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“The immortal god of harmony.” - Beethoven on Bach
GLOSSARY OF MUSICAL TERMS
I was obliged to be industrious. Whoever is equally industrious will succeed... equally well. - J.S. Bach
Affekt (Affection)—Term used in German Baroque music for the expressive character of a piece—joyful, fearful, sorrowful, and so forth. The eighteenth-century Doctrine of the Affections (Affektenlehre in German) maintained that music has the power to move the affections (emotions) of the listener through the use of specific musical devices, for instance, choice of key or instrumental color—as in Bach’s choice of D major and high D trumpets for the exuberant “Gloria” of the B Minor Mass—or a downward marching bass line, employed with tragic effect in the “Crucifixus”.
Aria—A song for solo voice with instrumental accompaniment, usually found in the context of larger works such as operas, oratorios, and cantatas. A da capo aria, in wide use in Bach’s time, has three sections—an opening “A” section, a contrasting “B” section, and a repeat of the “A” section. The instruction da capo (“from the beginning”) at the end of the “B” section told the performers to go back and repeat the A section. The first section didn’t sound the same as it did the first time, however. The singer was expected to add vocal “ornaments”—additional notes that weren’t in the written score—to astonish the audience with his or her vocal agility.
Baroque—Designation for a period in the cultural history of the West lasting from roughly 1600 to 1750. (Bach’s death in 1750 offers a convenient date for the close of the era.) The term comes from the Portuguese word, barroco, referring to an irregularly shaped pearl prized in the making of fine jewelry. Critics of the later eighteenth century used the term to mean “strange,” “bizarre,” “unnatural” and “unrefined” when discussing the arts of the previous generation. Music of the Baroque era typically emphasized bold contrasts, ongoing rhythmic momentum and strong bass lines to support the harmony.
Basso continuo—A continuous bass line found in ensemble music of the Baroque period. The word “continuo” used alone may also refer to the musicians who perform this part. At least two musicians were required in most cases—one to play the bass line on a melody instrument—cello, bass viol, double bass or bassoon—the other playing an instrument capable of producing chords—an organ, harpsichord, or theorbo (bass lute). This performer filled in the harmonies indicated by numbers written above or below the bass line.
BWV—Abbreviation for Bach-Werke-Verzeichnis, the catalogue of Bach’s works published by Wolfgang Schmieder in 1950 and updated several times since then. Haydn’s works are identified by Hob. (Hoboken) numbers assigned by Anthony van Hoboken in his 1957 Haydn catalogue. K. (Köchel) numbers identify Mozart compositions. Ludwig Ritter von Köchel’s 1862 Mozart catalogue was the first attempt to identify all the works of a composer and arrange them in chronological order.
Canon—A piece involving two or more voices that share an identical melody but begin at different times. A round is the simplest type of canon. In more complex canons, succeeding voices might enter two, three or more notes above or below the first. They can replicate the pitches of the original melody in reverse order, upside-down, or even upside-down and backwards. They may also proceed at a faster or slower pace than the original melody. The ethereal beauty of Bach’s canons in the Goldberg Variations, The Musical Offering, The Art of Fugue and elsewhere belies the technical ingenuity involved in their creation.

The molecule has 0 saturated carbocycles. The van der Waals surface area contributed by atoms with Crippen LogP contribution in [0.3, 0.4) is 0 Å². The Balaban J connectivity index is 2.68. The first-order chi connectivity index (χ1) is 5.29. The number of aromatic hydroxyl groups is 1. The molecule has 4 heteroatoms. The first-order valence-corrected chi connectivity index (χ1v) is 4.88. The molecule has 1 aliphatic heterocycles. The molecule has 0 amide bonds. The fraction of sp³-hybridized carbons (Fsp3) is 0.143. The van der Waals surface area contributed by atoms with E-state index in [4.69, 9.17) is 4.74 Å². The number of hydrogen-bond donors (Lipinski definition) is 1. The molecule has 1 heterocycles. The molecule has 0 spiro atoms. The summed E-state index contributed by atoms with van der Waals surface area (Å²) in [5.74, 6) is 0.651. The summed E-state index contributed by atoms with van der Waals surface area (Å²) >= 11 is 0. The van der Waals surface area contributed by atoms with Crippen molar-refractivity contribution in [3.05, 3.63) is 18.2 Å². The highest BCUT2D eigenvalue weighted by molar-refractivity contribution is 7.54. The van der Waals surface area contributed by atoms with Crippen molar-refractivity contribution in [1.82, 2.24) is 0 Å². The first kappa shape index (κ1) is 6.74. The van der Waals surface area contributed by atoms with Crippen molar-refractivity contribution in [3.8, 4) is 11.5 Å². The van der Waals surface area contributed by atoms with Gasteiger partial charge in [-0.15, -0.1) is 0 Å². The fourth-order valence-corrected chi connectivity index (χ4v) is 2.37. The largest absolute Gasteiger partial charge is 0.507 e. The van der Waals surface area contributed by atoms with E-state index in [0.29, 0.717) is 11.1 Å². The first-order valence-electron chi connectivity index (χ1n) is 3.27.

Cantata—A piece of vocal chamber music consisting of several recitatives and arias, sometimes an opening and closing chorus or chorale. Bach composed more than 300 cantatas, of which around 200 survive today. Most were sacred cantatas created for use in Lutheran service. The typical Bach cantata contained texts related to the Gospel read on a specific day in the church year and performed just before that day’s homily. He also wrote secular cantatas for occasions like weddings, birthdays, name days, academic ceremonies and accessions to office.
Chaconne—A Latin-American dance that became popular in seventeenth- and eighteenth-century Europe. It is based on the constant repetition of a four-bar chord pattern and variations on that pattern. An inventive composer could achieve an infinite variety of effects with such limited material, as Bach did in the celebrated conclusion to his Partita for Solo Violin, BWV 2004.
Chorale—A Lutheran hymn for congregational singing, such as those created by Martin Luther and his followers at the outset of the Protestant Reformation. Chorale melodies adapted from plainchant were given decisive rhythms so untrained singers could sing them more easily. The texts, in German instead of Latin for the instruction of the faithful, consisted of many stanzas, which Bach and his contemporaries knew by heart. A simple, four-part chorale brings a number of Bach’s sacred cantatas to a satisfying close.
Concerto—A multi-movement work based on the contrast between a soloist or group of soloists and a larger ensemble. The Concerto grosso of the later Baroque period features several soloists pitted against a larger group of musicians, as in Bach’s Brandenburg Concerto No. 5, where solo violin, flute and harpsichord engage in spirited competition with a larger string ensemble. Solo concertos require a single virtuoso soloist, who at some points merges back into the ensemble.
Folia—A harmonic pattern and associated tune popular with musicians of the Baroque period. It served as a framework for creating songs, dances, and sets of variations both improvised and composed. It was originally associated with wild singing and dancing, thus the name, “folia,” from the Portuguese and Italian word for “insanity.
Fugue—A composition (or part of a composition) in which a single, easily recognized theme, called the “fugue subject,” is announced by one voice then echoed by others, entering one at a time. Once all voices are in play, they proceed without interruption into an episode of free counterpoint, punctuated from time to time by restatements of the original subject. Many fugues come to an exhilarating close with a series of overlapping entries called a “stretto.” The term “fugue” comes from the Latin word fuga meaning “flight.”
Libretto—The text or script of an opera, cantata, oratorio, or other work for voices and orchestra. Composers and librettists often collaborated in shaping the libretto. Also, a printed version of the script sold to members of the audience. The term libretto means a “small book,” like the ones early opera audiences purchased at the opening of a new opera. Printed librettos typically contain a listing of the cast of characters and the text and/or translation. They may also provide a synopsis of the plot, description of scenes and stage directions.